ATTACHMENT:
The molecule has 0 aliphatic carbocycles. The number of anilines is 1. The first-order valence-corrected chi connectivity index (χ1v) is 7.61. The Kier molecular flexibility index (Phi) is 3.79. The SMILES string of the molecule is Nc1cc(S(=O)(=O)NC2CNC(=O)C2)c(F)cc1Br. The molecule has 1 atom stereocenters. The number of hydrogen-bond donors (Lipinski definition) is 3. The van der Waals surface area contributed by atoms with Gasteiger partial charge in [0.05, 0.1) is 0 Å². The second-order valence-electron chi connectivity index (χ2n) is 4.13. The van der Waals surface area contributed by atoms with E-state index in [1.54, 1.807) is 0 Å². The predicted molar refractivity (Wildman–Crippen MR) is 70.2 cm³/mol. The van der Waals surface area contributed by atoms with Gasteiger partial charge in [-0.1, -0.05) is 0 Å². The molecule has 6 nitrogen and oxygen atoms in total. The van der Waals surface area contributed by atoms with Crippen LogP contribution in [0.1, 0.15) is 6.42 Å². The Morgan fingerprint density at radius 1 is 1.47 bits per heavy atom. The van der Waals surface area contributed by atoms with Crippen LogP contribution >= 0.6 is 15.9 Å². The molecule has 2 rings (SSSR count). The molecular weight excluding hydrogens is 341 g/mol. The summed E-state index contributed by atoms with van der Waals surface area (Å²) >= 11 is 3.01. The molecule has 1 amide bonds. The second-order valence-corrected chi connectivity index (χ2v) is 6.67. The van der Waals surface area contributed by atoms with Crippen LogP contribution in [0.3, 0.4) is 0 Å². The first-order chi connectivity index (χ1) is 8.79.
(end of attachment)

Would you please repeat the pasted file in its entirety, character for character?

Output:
The molecule has 0 aliphatic carbocycles. The number of anilines is 1. The first-order valence-corrected chi connectivity index (χ1v) is 7.61. The Kier molecular flexibility index (Phi) is 3.79. The SMILES string of the molecule is Nc1cc(S(=O)(=O)NC2CNC(=O)C2)c(F)cc1Br. The molecule has 1 atom stereocenters. The number of hydrogen-bond donors (Lipinski definition) is 3. The van der Waals surface area contributed by atoms with Gasteiger partial charge in [0.05, 0.1) is 0 Å². The second-order valence-electron chi connectivity index (χ2n) is 4.13. The van der Waals surface area contributed by atoms with E-state index in [1.54, 1.807) is 0 Å². The predicted molar refractivity (Wildman–Crippen MR) is 70.2 cm³/mol. The van der Waals surface area contributed by atoms with Gasteiger partial charge in [-0.1, -0.05) is 0 Å². The molecule has 6 nitrogen and oxygen atoms in total. The van der Waals surface area contributed by atoms with Crippen LogP contribution in [0.1, 0.15) is 6.42 Å². The Morgan fingerprint density at radius 1 is 1.47 bits per heavy atom. The van der Waals surface area contributed by atoms with Crippen LogP contribution >= 0.6 is 15.9 Å². The molecule has 2 rings (SSSR count). The molecular weight excluding hydrogens is 341 g/mol. The summed E-state index contributed by atoms with van der Waals surface area (Å²) >= 11 is 3.01. The molecule has 1 amide bonds. The second-order valence-corrected chi connectivity index (χ2v) is 6.67. The van der Waals surface area contributed by atoms with Crippen LogP contribution in [0.3, 0.4) is 0 Å². The first-order chi connectivity index (χ1) is 8.79.